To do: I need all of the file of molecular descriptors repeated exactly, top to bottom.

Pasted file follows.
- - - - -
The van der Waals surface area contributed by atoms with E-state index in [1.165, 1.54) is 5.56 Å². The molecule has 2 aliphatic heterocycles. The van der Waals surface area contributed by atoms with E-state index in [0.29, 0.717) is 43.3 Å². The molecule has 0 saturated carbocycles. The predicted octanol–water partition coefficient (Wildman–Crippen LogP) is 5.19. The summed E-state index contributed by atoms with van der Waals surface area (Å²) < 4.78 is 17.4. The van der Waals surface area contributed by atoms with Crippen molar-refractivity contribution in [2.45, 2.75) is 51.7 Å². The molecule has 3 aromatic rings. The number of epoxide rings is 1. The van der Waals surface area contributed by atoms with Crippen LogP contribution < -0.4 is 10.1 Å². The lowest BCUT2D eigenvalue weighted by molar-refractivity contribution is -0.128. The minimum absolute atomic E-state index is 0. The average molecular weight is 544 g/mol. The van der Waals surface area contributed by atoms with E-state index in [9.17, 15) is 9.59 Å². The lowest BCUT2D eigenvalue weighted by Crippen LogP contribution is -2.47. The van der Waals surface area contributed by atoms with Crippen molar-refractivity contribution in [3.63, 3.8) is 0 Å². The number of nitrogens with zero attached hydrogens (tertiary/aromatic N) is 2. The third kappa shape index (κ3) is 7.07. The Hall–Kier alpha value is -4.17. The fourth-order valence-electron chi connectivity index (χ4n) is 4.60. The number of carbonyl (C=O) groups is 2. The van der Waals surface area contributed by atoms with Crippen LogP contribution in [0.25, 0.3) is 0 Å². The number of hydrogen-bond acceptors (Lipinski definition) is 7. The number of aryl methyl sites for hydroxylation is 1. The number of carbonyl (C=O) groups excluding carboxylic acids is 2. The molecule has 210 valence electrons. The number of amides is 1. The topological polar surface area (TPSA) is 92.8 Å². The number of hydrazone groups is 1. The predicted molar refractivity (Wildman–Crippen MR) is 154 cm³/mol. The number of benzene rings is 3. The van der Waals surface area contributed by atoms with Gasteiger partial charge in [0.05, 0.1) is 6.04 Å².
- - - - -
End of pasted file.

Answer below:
The van der Waals surface area contributed by atoms with E-state index in [1.165, 1.54) is 5.56 Å². The molecule has 2 aliphatic heterocycles. The van der Waals surface area contributed by atoms with E-state index in [0.29, 0.717) is 43.3 Å². The molecule has 0 saturated carbocycles. The predicted octanol–water partition coefficient (Wildman–Crippen LogP) is 5.19. The summed E-state index contributed by atoms with van der Waals surface area (Å²) < 4.78 is 17.4. The van der Waals surface area contributed by atoms with Crippen molar-refractivity contribution in [2.45, 2.75) is 51.7 Å². The molecule has 3 aromatic rings. The number of epoxide rings is 1. The van der Waals surface area contributed by atoms with Crippen LogP contribution < -0.4 is 10.1 Å². The lowest BCUT2D eigenvalue weighted by molar-refractivity contribution is -0.128. The minimum absolute atomic E-state index is 0. The average molecular weight is 544 g/mol. The van der Waals surface area contributed by atoms with E-state index in [9.17, 15) is 9.59 Å². The lowest BCUT2D eigenvalue weighted by Crippen LogP contribution is -2.47. The van der Waals surface area contributed by atoms with Crippen molar-refractivity contribution in [3.63, 3.8) is 0 Å². The number of nitrogens with zero attached hydrogens (tertiary/aromatic N) is 2. The third kappa shape index (κ3) is 7.07. The Hall–Kier alpha value is -4.17. The fourth-order valence-electron chi connectivity index (χ4n) is 4.60. The number of carbonyl (C=O) groups is 2. The van der Waals surface area contributed by atoms with Crippen LogP contribution in [0.25, 0.3) is 0 Å². The number of hydrogen-bond acceptors (Lipinski definition) is 7. The number of aryl methyl sites for hydroxylation is 1. The number of carbonyl (C=O) groups excluding carboxylic acids is 2. The molecule has 210 valence electrons. The number of amides is 1. The topological polar surface area (TPSA) is 92.8 Å². The number of hydrazone groups is 1. The predicted molar refractivity (Wildman–Crippen MR) is 154 cm³/mol. The number of benzene rings is 3. The van der Waals surface area contributed by atoms with Gasteiger partial charge in [0.05, 0.1) is 6.04 Å².